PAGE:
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Music: Ministry
Ministry, back in 1992

So the only one thing that I could do was ding a ding dang my dang a long ling long...
Ministry, "Jesus Built My Hotrod"

Ministry was the Trope Maker for the genre of Industrial Metal back in The Eighties and helped popularise it along fellow Trope Codifiers Nine Inch Nails. Both bands also have something else in common, having just one mastermind and constant member. In Ministry's case, this is a man named Al Jourgensen.

The band's had a high turnover rate of members. These have included:
  • Al Jourgensen - vocals, guitar, keyboards, multiple instruments
  • John Davis - keyboards (1981-1982)
  • Stephen George - drums (1981-1985)
  • Robert Roberts - keyboards (1981-1983)
  • Marty Sorenson - bass (1981-1982)
  • Shay Jones - vocals (1982-1983)
  • Brad Hallen - bass (1983-1985)
  • Paul Barker - bass, keyboards, programming, vocals (1986-2003) - classic lineup
  • Bill Rieflin - drums, keyboards, programming, guitar (1986-1995) - classic lineup
  • Chris Connelly - vocals, keyboards, guitar (1987-1993) - classic lineup
  • Mike Scaccia - guitars, bass (1989-1995, 2003-2006, 2012) - classic lineup (deceased)
  • Louis Svitek - guitar (1992-1999) - classic lineup
  • Michael Balch - keyboards, programming (1991-1992)
  • Zlatko Hukic - electronics, guitar (1995-1999)note 
  • Rey Washam - drums, percussion, programming (1995-1999, 2003)
  • Max Brody - drums, percussion, programming, saxophone (1999-2004)
  • Mark Baker - drums (2004-2005)
  • John Monte - bass (January 2004-September 2004)
  • Paul Raven - bass, keyboards, guitar, drums (2005-2007) (deceased)
  • Tommy Victor - guitars, bass (2005-2008)
  • John Bechdel - keyboards (2006-2008)
  • Sin Quirin - guitars, bass (2007-2008)

The band was formed in Chicago in 1981. Their initial material was largely New Wave Synth Pop, as shown on their first album With Sympathy. Jourgenson considers the album as Old Shame and Canon Discontinuity, referring to Sympathy as "an abortion of an album" and blaming Executive Meddling for its existence. Fans largely follow the Word of God on this one, although it is notable that the follow up and somewhat looked down on album Twitch was a harsher-sounding industrial album with no traces of the "Synth Pop" sound that was so prevalent on the previous album.

Ministry as we know it began when Jourgensen decided to add aggressive Heavy Metal riffing and recruited who would become his main collaborators for a while, Paul Barker and Bill Rieflin. The resulting album, The Land of Rape and Honey, proved to be a landmark recording, combining harsh, electronics-heavy production with loud metal guitars and lots of sampling from old movies. Its follow-up, The Mind Is a Terrible Thing to Taste, refined this formula by hardening the sound even further and introducing a political slant. This period also saw the band adopt its now-famous leather-clad cowboy/biker appearance.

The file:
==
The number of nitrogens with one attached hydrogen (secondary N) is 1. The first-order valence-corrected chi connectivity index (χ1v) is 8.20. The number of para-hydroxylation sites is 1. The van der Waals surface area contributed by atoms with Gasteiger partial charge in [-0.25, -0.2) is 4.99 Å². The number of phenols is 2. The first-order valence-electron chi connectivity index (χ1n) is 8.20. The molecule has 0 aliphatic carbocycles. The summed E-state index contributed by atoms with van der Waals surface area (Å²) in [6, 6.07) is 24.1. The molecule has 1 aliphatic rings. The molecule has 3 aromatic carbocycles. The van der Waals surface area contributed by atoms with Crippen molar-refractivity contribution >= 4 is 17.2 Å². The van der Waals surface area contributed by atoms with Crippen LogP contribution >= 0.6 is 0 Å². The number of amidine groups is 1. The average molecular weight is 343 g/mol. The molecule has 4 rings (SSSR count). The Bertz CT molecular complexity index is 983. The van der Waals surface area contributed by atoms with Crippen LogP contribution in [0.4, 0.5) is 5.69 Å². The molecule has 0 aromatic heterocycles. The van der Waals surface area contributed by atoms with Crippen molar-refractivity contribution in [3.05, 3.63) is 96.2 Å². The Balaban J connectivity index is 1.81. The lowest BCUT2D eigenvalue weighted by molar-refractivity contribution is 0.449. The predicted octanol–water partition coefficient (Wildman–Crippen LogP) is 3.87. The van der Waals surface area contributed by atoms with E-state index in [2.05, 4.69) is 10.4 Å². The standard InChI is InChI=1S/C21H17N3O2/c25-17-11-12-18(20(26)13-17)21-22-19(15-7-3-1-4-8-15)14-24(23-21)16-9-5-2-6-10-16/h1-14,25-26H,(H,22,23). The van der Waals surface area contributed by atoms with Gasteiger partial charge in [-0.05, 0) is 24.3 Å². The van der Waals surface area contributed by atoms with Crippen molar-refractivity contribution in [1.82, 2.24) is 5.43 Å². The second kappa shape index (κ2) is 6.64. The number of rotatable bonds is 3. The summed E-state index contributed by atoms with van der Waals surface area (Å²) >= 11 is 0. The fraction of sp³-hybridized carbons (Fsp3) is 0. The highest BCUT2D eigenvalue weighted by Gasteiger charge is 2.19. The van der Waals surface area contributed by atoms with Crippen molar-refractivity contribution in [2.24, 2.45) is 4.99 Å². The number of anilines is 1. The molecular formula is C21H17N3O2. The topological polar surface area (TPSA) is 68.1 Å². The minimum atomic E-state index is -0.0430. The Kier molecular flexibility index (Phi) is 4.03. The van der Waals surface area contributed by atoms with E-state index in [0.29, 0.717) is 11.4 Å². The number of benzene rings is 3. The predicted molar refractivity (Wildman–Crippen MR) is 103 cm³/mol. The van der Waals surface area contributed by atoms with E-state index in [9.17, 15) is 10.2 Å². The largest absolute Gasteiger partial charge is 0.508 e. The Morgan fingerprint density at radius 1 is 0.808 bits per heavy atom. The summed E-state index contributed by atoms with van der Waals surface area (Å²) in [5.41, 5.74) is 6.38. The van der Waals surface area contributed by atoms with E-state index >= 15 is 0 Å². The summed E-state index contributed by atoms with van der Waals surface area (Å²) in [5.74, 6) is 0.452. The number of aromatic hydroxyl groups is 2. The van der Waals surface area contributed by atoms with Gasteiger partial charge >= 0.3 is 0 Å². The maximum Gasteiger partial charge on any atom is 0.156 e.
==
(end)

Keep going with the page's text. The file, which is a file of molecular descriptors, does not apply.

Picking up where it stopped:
Also in The Eighties, Jourgensen and Barker formed a flurry of side projects. These included the more light-hearted, absurdist Revolting Cocks (which essentially has the same lineup as Ministry, plus Luc Van Acker and Richard 23 at first), Lard (a collaboration with Dead Kennedys frontman Jello Biafra), Acid Horse (with Cabaret Voltaire), 1000 Homo DJs (where Trent Reznor contributed vocals to a cover of Black Sabbath's "Supernaut"), PTP (with Chris Connelly), Pigface (an Industrial Metal Supergroup) and Pailhead (with Minor Threat guitarist Ian MacKaye).

Ministry finally had its main breakthrough with Psalm 69: The Way to Succeed and the Way to Suck Eggs. Besides providing the best example of their balls-out Hot-Blooded Industrial Metal sound and the triple guitar attack of Jourgensen, Mike Scaccia and Louis Svitek, it showed the band's sense of humour through the Crazy Awesome hit single "Jesus Built My Hotrod" (with nonsense vocals by Gibby Haynes of the Butthole Surfers) and provided arguably one of the first Stupid Statement Dance Mixes with "N.W.O." Psalm 69 gained them a mainstream audience and would prove to be their most critically acclaimed and commercially successful album.

After Psalm 69, the band almost got derailed by the members' severe drug addictions, culminating in a 1995 raid of their Texas headquarters and Jourgensen's arrest for possession. He received a five-year probation sentence and subsequently struggled to overcome his addiction. Around the same time, Rieflin and Scaccia left the band. Their next two albums, Filth Pig and Dark Side of the Spoon, stripped away the industrial elements from their sound (synthesizers, samplers, electronics) in favour of straightforward guitar-bass-drums noise. The reception from both fans and critics was poor (although both albums have since gained supporters), and the band's lineup continued to be unstable. A guitarist from this era, Zlatko Hukic, had a solo career as a Rap Metal artist and a stint in the group Dark Lotus, under the name Marz.